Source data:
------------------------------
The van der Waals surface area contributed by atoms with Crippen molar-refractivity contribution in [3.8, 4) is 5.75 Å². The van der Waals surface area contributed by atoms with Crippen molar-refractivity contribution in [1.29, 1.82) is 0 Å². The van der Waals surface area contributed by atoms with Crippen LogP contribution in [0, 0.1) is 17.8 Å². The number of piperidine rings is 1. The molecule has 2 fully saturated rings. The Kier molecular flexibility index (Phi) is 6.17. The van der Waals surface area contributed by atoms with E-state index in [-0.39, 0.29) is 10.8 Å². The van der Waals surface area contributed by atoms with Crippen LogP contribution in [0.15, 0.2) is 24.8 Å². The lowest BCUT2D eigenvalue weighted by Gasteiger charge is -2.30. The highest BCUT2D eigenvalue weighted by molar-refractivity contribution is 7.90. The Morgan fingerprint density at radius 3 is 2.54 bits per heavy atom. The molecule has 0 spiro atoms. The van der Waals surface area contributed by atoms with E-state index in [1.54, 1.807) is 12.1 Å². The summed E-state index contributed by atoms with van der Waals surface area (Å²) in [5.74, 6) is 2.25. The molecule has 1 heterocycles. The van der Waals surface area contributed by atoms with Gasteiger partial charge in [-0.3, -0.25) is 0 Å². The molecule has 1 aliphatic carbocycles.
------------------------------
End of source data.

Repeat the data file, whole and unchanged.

The van der Waals surface area contributed by atoms with Crippen molar-refractivity contribution in [3.8, 4) is 5.75 Å². The van der Waals surface area contributed by atoms with Crippen molar-refractivity contribution in [1.29, 1.82) is 0 Å². The van der Waals surface area contributed by atoms with Crippen LogP contribution in [0, 0.1) is 17.8 Å². The number of piperidine rings is 1. The molecule has 2 fully saturated rings. The Kier molecular flexibility index (Phi) is 6.17. The van der Waals surface area contributed by atoms with E-state index in [-0.39, 0.29) is 10.8 Å². The van der Waals surface area contributed by atoms with Crippen LogP contribution in [0.15, 0.2) is 24.8 Å². The lowest BCUT2D eigenvalue weighted by Gasteiger charge is -2.30. The highest BCUT2D eigenvalue weighted by molar-refractivity contribution is 7.90. The Morgan fingerprint density at radius 3 is 2.54 bits per heavy atom. The molecule has 0 spiro atoms. The van der Waals surface area contributed by atoms with E-state index in [1.54, 1.807) is 12.1 Å². The summed E-state index contributed by atoms with van der Waals surface area (Å²) in [5.74, 6) is 2.25. The molecule has 1 heterocycles. The van der Waals surface area contributed by atoms with Gasteiger partial charge in [-0.3, -0.25) is 0 Å². The molecule has 1 aliphatic carbocycles.